Could being a remote reviewer help researchers’ careers?


Being asked to be a reviewer also to some extent reflects on a person’s status within the field. If someone thinks that a certain person would be a great reviewer, it likely means that someone knows them for whatever area they're in. For junior scientists it helps a little bit, but I don't think it makes a difference whether you've done one or you've done ten. There's a lot of these kind of review jobs in science, e.g. journal paper reviews. It's something we do because we think that it helps the overall system. If no one does it, the system as we have it now would break down.


What about your own applications for ERC grants, did you find the evaluators’ feedback useful?


Editor’s note: The members of the ERC panels alternate to allow panel members to apply to the ERC calls in alternate years.  

I have applied for ERC grants multiple times including the ERC Starting Grant, Consolidator Grant and the Synergy Grant. We applied for a Synergy Grant in 2021, were placed on the reserve list, and then reapplied for the following year. And then in the middle of that process, we were pulled out of the reserve list from the first competition. When writing the second application we had evaluator comments from our initial application, but we only got them a few weeks in advance of the deadline. We updated the proposal a little bit based on this. However, most of the comments were extremely positive, so there was little to change. 


The ERC has slightly changed its evaluation process and how its application forms are laid out. Now, it’s more explicit that you can tell your story of your career.


One thing that I really liked about my experience on the ERC panel is the way that we looked at the CVs. These were short and often focused on presenting the importance of your work in the way you want.  It strikes an interesting balance between the very quantitative “I published 200 papers, in these and these journals” versus “Here are five papers that I'm really proud of because of these and these reasons, and they contributed to science in this way”. That's something that the ERC is doing pretty well.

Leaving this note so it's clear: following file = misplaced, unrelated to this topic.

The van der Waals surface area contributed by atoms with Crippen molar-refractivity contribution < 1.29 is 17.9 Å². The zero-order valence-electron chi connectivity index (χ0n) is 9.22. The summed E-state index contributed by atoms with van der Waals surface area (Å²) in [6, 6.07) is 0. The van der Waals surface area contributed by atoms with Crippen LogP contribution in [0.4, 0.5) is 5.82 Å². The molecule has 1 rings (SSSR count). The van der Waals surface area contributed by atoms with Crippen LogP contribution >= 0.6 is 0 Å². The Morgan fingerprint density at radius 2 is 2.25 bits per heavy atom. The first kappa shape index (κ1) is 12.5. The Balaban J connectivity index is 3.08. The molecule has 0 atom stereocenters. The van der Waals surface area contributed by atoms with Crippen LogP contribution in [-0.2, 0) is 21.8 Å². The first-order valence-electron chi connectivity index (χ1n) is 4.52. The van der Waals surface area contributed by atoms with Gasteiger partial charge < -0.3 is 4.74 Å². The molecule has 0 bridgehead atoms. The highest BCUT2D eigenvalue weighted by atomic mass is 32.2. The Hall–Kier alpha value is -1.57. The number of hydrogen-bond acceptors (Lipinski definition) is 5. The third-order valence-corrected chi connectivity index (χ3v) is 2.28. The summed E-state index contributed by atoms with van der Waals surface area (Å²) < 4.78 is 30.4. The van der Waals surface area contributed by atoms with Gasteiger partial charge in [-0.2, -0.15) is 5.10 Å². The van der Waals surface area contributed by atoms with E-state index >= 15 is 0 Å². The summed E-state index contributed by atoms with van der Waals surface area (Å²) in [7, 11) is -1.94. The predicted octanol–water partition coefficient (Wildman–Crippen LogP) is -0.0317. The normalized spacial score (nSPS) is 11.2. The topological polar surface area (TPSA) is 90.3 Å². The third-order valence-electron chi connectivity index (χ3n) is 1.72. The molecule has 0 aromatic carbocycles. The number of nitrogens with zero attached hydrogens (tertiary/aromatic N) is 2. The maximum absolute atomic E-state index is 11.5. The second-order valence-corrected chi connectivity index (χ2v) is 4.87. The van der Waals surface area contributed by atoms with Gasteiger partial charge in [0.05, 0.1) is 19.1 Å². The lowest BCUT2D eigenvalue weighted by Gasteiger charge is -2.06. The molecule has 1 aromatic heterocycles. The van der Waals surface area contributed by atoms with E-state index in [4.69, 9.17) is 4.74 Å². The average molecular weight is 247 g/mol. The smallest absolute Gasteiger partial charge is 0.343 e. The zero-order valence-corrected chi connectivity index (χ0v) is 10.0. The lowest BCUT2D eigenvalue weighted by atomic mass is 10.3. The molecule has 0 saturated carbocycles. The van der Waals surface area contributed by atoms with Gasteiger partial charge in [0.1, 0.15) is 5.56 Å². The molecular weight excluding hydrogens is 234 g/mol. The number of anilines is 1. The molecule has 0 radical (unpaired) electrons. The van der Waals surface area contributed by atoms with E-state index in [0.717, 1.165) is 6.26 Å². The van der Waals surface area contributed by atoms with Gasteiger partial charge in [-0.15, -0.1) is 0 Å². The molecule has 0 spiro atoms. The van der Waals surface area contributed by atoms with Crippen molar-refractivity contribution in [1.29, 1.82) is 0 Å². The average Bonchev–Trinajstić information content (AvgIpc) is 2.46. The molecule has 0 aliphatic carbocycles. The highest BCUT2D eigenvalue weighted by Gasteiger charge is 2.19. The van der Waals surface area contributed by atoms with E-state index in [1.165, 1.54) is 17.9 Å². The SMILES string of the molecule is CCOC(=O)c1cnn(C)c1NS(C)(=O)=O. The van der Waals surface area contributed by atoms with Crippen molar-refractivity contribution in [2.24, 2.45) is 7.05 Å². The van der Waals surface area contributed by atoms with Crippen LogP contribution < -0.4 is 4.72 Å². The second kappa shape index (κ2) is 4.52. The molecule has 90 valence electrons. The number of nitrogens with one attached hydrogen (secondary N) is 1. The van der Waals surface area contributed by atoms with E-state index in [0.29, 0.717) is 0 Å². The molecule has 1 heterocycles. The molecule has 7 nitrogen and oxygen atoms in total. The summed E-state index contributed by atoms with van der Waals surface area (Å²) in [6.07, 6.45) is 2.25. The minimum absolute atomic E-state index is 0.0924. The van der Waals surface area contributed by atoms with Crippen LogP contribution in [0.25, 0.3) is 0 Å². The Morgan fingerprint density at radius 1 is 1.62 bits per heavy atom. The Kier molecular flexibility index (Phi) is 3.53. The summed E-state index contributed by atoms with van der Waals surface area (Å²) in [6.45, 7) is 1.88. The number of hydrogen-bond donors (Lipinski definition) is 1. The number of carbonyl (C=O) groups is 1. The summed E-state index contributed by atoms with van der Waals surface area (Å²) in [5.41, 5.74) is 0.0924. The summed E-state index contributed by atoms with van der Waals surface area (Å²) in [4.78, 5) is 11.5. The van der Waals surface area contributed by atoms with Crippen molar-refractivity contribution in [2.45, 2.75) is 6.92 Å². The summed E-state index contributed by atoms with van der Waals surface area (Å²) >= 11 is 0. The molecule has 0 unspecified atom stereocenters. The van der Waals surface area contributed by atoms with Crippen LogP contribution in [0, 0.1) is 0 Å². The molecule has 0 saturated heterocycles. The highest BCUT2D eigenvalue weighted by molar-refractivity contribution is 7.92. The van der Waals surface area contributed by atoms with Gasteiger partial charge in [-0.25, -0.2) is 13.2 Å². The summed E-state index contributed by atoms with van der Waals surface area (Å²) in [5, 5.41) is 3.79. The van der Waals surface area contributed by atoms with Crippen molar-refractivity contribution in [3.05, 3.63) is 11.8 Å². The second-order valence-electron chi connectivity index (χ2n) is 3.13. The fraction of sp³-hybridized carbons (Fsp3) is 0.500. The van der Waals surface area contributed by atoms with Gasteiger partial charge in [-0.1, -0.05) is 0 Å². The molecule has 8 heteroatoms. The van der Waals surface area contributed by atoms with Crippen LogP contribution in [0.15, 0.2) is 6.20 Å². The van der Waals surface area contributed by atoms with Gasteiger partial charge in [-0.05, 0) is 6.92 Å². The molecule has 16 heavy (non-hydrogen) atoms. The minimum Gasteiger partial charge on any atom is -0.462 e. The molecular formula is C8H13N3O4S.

However, not all applicants are using it to their best ability. People still don't utilise the fact that they can explain in words why their previous contributions have been important. I think the (negative) side effect of that is that people really have to write the CV as something that is very targeted to the ERC application. You can’t just use your normal CV. My experience is that evaluators look at this relatively fairly. People actually look at the text and use that to judge the candidates.  

Similarly, a consideration for the ERC is also how you've helped mentor junior scientists and you have space to write about that. Unfortunately not all applicants do this, which is a pity because it’s in my opinion an important part of our jobs. I also tend to look at people's contributions to the community in various ways. These kind of things, not just for ERC applications, but in general, show something about people's willingness to contribute to the community. 


Remember: the project is still the prime determinant of funding.


The other thing that I think is nice, and this was somewhat of a surprise to me when I sat on an ERC Advanced Grant panel, is really how much focus there is on the project proposal, relative to the candidate. Everybody has their own expectations and experiences with this, but I had expected there would be much more focus on how strong the candidate is. The most important thing is the project, the proposal. The candidate has to be good but the proposal weighs a lot more. I think that that's really strict with the ERC in general. It's not about where you are, it's not about who you are, it's much more your idea and how you will carry it out. I think the ERC strikes that balance very well.

It's not about where you are, it's not about who you are, it's much more your idea and how you will carry it out. 

Kresten LindorffKresten Lindorff-Larsen trained as a biochemist at the University of Copenhagen and Carlsberg Laboratory, completing his Ph.D. at the University of Cambridge in 2004. He then moved on to become an assistant professor in Copenhagen before joining D. E. Shaw Research in New York in 2007. He returned to the University of Copenhagen in 2011, where he now serves as a Professor of Computational Protein Biophysics at the Lindorff-Larsen Group within the Linderstrøm-Lang Centre for Protein Science. Current research interests include developing and applying computational methods to study the structure, dynamics and interactions of proteins, and the integration of biophysics and genomics research. He is also a Principal Investigator in the 2022 ERC Synergy grant DynaPLIX.